Cartilage is a protective cushion that enables knees and other joints to move smoothly. In patients with osteoarthritis, it wears away until bones rub together and cause pain, stiffness and impaired movement.
Regeneration in action
Milutinovic and her team are working on an experimental approach to treating osteoarthritis. The hope is that their investigational therapy, which was discovered by Novartis researchers, could potentially coax cartilage in the knee to grow and fill existing pits and gaps with healthy tissue that functions like natural cartilage.
In early studies of the therapy, researchers at Novartis had to figure out how to verify that regenerated cartilage was high quality without relying on painful biopsies. Advanced magnetic resonance imaging (MRI) technologies enabled them to noninvasively inspect knee joints before and after treatment and visualize regenerated cartilage at a macromolecular level.
Novartis researchers are working on an experimental approach to treating osteoarthritis. Their hope is that their investigational therapy could potentially regrow healthy cartilage. MRI technologies enabled them to visualize how their intervention made cartilage regrow. The images show how a femoral cartilage lesion is being filled with healthy cartilage over the course of six months after the administration of the investigational medicine. Further testing in clinical studies is required to demonstrate that the experimental therapy is safe and effective.5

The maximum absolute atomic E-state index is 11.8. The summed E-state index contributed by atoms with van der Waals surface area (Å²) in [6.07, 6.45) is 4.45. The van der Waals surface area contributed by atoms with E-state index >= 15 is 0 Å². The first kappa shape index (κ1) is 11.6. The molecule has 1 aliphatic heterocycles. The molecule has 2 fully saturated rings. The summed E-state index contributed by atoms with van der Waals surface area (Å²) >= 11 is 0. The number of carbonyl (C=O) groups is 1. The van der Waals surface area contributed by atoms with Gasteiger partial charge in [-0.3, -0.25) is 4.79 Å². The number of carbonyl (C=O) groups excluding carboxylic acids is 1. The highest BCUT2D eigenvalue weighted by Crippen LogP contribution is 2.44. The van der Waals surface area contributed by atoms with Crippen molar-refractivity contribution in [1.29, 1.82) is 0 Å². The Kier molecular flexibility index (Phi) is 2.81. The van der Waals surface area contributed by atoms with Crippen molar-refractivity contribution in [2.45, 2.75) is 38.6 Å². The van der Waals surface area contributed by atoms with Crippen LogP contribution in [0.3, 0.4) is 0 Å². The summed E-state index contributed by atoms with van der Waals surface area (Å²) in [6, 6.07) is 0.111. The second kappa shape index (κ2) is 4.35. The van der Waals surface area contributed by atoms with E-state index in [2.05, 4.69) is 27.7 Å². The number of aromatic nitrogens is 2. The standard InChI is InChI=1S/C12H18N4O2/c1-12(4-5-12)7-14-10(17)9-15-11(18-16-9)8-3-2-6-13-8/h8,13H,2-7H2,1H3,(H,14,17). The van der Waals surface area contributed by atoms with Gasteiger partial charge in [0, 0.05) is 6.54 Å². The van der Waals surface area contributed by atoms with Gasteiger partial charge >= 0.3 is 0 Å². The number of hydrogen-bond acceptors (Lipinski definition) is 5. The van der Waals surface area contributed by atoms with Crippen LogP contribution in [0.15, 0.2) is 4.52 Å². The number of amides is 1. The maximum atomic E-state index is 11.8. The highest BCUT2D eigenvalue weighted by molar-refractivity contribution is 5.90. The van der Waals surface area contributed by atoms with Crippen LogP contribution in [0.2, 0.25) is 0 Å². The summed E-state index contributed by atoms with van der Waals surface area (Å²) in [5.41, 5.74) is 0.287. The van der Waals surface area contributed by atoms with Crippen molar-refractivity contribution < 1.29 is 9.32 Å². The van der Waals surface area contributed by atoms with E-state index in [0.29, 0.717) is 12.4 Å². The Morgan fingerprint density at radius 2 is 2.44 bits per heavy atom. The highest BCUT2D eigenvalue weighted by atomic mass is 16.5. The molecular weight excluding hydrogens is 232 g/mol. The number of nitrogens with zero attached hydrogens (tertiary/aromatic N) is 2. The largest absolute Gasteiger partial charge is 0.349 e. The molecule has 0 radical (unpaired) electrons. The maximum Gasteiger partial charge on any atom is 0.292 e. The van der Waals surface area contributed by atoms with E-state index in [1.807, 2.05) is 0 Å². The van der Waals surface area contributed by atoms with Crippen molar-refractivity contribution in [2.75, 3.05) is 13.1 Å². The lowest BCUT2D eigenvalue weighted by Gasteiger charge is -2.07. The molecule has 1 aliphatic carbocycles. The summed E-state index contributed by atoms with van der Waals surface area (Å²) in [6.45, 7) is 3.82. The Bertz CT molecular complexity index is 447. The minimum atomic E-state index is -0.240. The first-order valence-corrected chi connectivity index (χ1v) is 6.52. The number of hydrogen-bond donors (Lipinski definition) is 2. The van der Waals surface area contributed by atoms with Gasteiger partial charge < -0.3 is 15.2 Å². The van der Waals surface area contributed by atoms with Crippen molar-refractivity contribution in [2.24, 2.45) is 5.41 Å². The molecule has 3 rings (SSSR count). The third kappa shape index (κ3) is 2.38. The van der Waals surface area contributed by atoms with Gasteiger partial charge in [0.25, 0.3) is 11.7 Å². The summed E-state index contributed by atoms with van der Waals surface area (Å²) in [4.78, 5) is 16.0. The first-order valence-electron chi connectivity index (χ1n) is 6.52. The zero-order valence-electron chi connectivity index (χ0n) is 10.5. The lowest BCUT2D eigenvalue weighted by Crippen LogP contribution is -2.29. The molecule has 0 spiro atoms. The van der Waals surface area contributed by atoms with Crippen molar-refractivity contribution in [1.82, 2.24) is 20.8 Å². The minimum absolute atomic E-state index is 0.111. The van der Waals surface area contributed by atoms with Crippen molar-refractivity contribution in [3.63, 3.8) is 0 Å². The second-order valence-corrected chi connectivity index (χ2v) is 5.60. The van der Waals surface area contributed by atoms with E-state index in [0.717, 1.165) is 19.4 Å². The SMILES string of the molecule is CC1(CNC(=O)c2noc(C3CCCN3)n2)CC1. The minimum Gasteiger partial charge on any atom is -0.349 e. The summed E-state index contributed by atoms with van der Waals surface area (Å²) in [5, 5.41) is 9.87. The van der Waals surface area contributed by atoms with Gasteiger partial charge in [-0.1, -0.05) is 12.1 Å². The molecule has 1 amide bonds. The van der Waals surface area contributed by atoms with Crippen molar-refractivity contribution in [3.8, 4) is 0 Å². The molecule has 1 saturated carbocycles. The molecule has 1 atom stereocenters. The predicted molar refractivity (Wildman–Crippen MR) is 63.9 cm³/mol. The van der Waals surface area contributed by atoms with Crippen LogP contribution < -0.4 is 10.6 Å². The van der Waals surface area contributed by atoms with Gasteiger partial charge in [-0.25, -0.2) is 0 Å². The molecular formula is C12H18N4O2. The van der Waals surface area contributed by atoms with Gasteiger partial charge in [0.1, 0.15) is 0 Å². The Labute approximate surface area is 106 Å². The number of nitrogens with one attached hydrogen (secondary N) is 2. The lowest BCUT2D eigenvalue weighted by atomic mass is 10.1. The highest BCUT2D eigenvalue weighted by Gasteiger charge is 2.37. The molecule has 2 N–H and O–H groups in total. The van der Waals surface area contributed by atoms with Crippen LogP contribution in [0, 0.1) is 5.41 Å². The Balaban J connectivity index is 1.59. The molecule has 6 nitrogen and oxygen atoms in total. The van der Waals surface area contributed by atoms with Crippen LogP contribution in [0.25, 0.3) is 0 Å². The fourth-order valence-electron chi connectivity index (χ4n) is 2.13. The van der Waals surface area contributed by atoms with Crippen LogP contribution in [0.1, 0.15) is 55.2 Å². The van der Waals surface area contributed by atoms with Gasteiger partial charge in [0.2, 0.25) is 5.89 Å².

Scotti remembers the first time he saw holes in cartilage close over time. “It was an eye-opening moment,” he says. “This doesn’t happen by chance. We know that cartilage lesions only get bigger over time. So in preliminary studies we were really seeing that our intervention made the cartilage regrow.”
Further testing in clinical studies is required to demonstrate that the experimental therapy is safe and effective, and a Phase IIb study is underway at various sites around the world. If successful, the treatment could help patients experience less pain, regain mobility and avoid knee replacement surgery.
“Our ultimate goal is to improve patients’ quality of life,” Milutinovic says.